7 MIN READ

Cotton Growth and Development

February 14, 2024

  • Growth is an irreversible increase in size and mass.
  • Development is the progression through defined phases.
  • Cotton has a complex plant structure, which can make it a very challenging crop to manage.
  • Cotton plants follow a set pattern of growth and development, according to accumulated heat units known as degree day 60s (DD60s). However, sensitivity to varying environmental conditions can also affect the plants’ development.
  • Understanding cotton growth and development can help build a foundation for crop management.

Calculating Heat Units

Degree day 60s, or DD60s, are units of heat accumulation used in calculating the growth stage of cotton plants. Cotton growth and development progression can be characterized by the number of days since planting or emergence, but growth progression varies according to temperature. Monitoring cotton heat unit accumulation is useful for determining a more accurate estimation of a plant’s growth stage. Cotton plants have little to no development below 60 °F, so DD60s first average the difference in the daily maximum temperature and daily minimum temperature and then subtract 60 in order to calculate the daily accumulated DD60s, as represented in the formula: 1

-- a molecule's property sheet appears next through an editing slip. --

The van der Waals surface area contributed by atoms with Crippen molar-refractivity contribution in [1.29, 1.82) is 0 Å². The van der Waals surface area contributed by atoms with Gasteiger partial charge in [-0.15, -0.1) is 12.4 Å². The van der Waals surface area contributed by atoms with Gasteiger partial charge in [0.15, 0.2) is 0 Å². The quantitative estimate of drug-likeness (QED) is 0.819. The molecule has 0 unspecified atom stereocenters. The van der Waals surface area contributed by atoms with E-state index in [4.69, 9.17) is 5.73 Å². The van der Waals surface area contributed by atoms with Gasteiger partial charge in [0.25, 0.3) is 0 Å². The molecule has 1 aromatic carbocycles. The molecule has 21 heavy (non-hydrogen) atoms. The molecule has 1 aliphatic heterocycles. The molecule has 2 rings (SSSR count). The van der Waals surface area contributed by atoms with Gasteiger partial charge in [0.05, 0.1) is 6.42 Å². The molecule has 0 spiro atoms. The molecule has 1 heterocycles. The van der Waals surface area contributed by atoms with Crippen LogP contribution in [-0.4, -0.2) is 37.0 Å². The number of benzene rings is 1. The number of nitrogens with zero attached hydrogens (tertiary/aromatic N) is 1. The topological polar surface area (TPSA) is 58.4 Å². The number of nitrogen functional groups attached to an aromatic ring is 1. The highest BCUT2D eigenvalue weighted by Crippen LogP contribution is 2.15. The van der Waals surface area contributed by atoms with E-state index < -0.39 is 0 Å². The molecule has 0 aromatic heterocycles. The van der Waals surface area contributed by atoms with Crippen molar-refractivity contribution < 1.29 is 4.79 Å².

Formula used to calculate the number of DD60s for a cotton crop.
Figure 1. Formula used to calculate the number of DD60s for a cotton crop.

Calculating the total accumulation of DD60s can help determine the growth stage of a cotton crop (Table 1). Online DD60 calculators may be available from your state extension. The number of DD60s required to achieve a growth stage will vary based on cotton variety. Earlier-maturing cotton varieties require fewer DD60s than later-maturing varieties to reach maturity.


Table 1. Estimated cotton growth stages from planting indicated by the accumulation of days and DD60s.

Table showing cotton growth stages

 

Emergence and Stand Establishment

Emergence typically occurs 4 to 9 days after planting, or after the accumulation of 50 DD60s.2 Seedling establishment is complete once the cotyledons emerge through the soil and unfold to expose the hypocotyl and apical meristem.

To help optimize cotton stand establishment, consider the following:

  • Use a high-quality seed (standard warm germination test results of at least 80%).
  • Plant when there is a favorable degree-day forecast for the five days post planting, with an expected heat unit accumulation of approximately 25 to 50 DD60s.
  • The soil at planting depth should be warm and moist. By mid-morning, the soil temperature should be at least 68 °F at the desired planting depth for three consecutive days.3
  • Seed should be planted 0.5 to 1.5 inches deep, depending on the soil texture and moisture. Shallow planting can result in poor seed-to-soil contact and deep planting can delay emergence and cause skippy stands. Confirm seed depth by digging up seeds after planting 50 to 100 ft of row.
Figure 2. Cotton germination through first true leaf.

Early Vegetative Growth

Vegetative growth is categorized by the development of leaves, nodes, and roots. Cotton has an indeterminate growth habit, allowing plants to grow very tall and heavy with vegetation if they are not managed properly.